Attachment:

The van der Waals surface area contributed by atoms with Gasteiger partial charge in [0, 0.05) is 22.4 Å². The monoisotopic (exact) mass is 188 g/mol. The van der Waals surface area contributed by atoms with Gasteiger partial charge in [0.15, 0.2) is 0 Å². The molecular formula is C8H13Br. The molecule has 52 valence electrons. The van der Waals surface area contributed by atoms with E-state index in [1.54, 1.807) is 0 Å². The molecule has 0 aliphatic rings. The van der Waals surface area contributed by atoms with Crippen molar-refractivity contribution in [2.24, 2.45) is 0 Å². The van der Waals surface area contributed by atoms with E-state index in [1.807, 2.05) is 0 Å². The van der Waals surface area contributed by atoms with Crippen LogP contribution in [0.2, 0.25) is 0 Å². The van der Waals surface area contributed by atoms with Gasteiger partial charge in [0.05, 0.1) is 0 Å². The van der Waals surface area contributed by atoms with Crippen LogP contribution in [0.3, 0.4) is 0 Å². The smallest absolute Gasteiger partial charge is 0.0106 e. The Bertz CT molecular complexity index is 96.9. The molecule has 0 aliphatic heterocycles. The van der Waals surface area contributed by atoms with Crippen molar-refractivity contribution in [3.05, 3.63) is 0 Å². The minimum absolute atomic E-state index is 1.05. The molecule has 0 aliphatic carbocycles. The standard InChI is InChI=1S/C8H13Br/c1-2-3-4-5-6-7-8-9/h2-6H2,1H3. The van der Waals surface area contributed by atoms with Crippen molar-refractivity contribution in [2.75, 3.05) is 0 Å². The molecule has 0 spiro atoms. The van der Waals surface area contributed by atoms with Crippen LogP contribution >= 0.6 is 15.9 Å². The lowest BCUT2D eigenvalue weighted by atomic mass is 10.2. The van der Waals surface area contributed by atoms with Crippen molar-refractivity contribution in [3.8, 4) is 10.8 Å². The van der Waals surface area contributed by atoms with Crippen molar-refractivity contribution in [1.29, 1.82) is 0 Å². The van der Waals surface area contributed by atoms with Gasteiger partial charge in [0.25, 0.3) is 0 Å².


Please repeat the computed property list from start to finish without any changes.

The van der Waals surface area contributed by atoms with Gasteiger partial charge in [0, 0.05) is 22.4 Å². The monoisotopic (exact) mass is 188 g/mol. The van der Waals surface area contributed by atoms with Gasteiger partial charge in [0.15, 0.2) is 0 Å². The molecular formula is C8H13Br. The molecule has 52 valence electrons. The van der Waals surface area contributed by atoms with E-state index in [1.54, 1.807) is 0 Å². The molecule has 0 aliphatic rings. The van der Waals surface area contributed by atoms with Crippen molar-refractivity contribution in [2.24, 2.45) is 0 Å². The van der Waals surface area contributed by atoms with E-state index in [1.807, 2.05) is 0 Å². The van der Waals surface area contributed by atoms with Crippen LogP contribution in [0.2, 0.25) is 0 Å². The van der Waals surface area contributed by atoms with Gasteiger partial charge in [0.05, 0.1) is 0 Å². The van der Waals surface area contributed by atoms with Crippen LogP contribution in [0.3, 0.4) is 0 Å². The smallest absolute Gasteiger partial charge is 0.0106 e. The Bertz CT molecular complexity index is 96.9. The molecule has 0 aliphatic heterocycles. The van der Waals surface area contributed by atoms with Crippen molar-refractivity contribution in [3.05, 3.63) is 0 Å². The minimum absolute atomic E-state index is 1.05. The molecule has 0 aliphatic carbocycles. The standard InChI is InChI=1S/C8H13Br/c1-2-3-4-5-6-7-8-9/h2-6H2,1H3. The van der Waals surface area contributed by atoms with Crippen molar-refractivity contribution in [2.75, 3.05) is 0 Å². The molecule has 0 spiro atoms. The van der Waals surface area contributed by atoms with Crippen LogP contribution >= 0.6 is 15.9 Å². The lowest BCUT2D eigenvalue weighted by atomic mass is 10.2. The van der Waals surface area contributed by atoms with Crippen molar-refractivity contribution in [3.8, 4) is 10.8 Å². The van der Waals surface area contributed by atoms with Crippen molar-refractivity contribution in [1.29, 1.82) is 0 Å². The van der Waals surface area contributed by atoms with Gasteiger partial charge in [0.25, 0.3) is 0 Å².